What If History
THE CANADIAN PRESS
November 24th, 2005
OTTAWA - Prime Minister Paul Martin has won a stay of political execution - at least until February.
Martin convinced Gov. Gen. Michaelle Jean to suspend Parliament on Thursday, delaying a non-confidence vote scheduled for Monday that would have brought down his beleaguered minority Liberal government.
The House of Commons has gone dark until February 1st, when Martin will return and present a throne speech. He is expected to request an election the next day, fulfilling his promise to call an election after Judge Gomery reports.
"Let me be perfectly clear - this government is fundamentally committed to fulfilling it's promise to hold an election after Judge Gomery does his work. That is our number one priority, along with with health care and the economy" the prime minister said outside the front door of Rideau Hall.
The decision also sets up the prospect of a fierce battle with the opposition coalition for public support over the coming weeks.
Jean agreed to Martin's unprecedented request after a face-to-face meeting at the vice-regal residence that lasted more than two hours.
The decision pulls the teetering minority Liberal government back from the brink, at least for the moment.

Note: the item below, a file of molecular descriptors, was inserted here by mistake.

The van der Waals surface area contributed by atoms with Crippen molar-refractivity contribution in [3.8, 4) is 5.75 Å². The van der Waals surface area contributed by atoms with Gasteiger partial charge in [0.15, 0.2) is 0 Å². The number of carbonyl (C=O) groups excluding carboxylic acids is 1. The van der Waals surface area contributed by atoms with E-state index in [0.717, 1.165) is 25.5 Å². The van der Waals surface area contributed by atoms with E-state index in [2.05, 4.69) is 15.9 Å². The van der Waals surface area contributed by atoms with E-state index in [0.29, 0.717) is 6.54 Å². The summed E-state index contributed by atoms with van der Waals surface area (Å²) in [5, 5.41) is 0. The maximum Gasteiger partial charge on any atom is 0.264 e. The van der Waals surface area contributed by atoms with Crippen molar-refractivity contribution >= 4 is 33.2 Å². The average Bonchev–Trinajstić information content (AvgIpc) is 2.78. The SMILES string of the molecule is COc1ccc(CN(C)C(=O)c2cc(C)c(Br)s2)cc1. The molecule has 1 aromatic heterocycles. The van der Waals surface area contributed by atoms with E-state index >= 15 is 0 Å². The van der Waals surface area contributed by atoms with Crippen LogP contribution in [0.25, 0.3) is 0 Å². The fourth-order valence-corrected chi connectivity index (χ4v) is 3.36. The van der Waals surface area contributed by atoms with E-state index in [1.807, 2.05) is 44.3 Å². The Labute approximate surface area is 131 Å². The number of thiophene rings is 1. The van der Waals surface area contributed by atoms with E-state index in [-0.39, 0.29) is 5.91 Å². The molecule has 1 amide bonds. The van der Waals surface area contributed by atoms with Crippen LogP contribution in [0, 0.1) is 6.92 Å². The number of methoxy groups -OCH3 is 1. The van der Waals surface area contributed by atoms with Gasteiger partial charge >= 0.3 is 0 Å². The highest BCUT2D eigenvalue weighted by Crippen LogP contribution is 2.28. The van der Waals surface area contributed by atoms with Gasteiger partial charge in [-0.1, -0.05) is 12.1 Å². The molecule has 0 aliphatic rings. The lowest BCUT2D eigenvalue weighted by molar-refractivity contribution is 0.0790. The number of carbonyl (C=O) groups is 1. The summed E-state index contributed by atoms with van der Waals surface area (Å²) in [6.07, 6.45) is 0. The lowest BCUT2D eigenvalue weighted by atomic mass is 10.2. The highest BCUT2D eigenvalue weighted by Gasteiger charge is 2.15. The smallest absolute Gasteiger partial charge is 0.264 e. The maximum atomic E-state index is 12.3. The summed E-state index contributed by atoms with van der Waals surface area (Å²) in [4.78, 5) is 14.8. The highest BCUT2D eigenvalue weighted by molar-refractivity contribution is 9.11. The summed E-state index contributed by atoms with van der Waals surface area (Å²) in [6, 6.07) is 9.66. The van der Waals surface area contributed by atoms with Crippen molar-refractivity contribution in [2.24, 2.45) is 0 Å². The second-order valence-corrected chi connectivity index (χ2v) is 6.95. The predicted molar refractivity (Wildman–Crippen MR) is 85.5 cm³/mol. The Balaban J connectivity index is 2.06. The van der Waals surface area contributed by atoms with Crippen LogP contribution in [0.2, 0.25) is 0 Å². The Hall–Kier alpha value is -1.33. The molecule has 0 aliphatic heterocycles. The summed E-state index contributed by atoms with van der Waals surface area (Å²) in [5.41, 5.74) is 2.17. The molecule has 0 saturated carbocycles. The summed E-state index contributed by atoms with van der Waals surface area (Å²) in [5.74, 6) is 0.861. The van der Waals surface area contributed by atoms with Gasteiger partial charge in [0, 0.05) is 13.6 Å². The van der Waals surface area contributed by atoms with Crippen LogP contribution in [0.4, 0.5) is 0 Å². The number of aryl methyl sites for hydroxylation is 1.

"We must realize the enormity of what has happened here today," said Conservative leader Stephen Harper, standing in the foyer of the Commons. "For the first time in the history of Canada, the prime minister of Canada is running away from the Parliament of Canada."
Harper had asked Jean to refuse to prorogue, arguing that Martin no longer enjoys the confidence of the House of Commons.
A petition signed by all opposition MPs went to the Governor General on Thursday morning stating that "a majority of Members of Parliament . . . believe that this government has lost the confidence of the house."
The reaction has been fierce. Conservatives have planned rallies across this country to protest Jean's decision to prorogue. In Alberta, talk shows were swamped with irate callers angry over the Prime Minister's decision to "run away and hide".
Liberals, meanwhile, will be holding counter-rallies to support the prorogation decision. "I believe in clarity - and the precedence is clear" said Environment Minister Stephane Dion. "The governor general must always accept the prime minister's advice to prorogue and that is what she did today."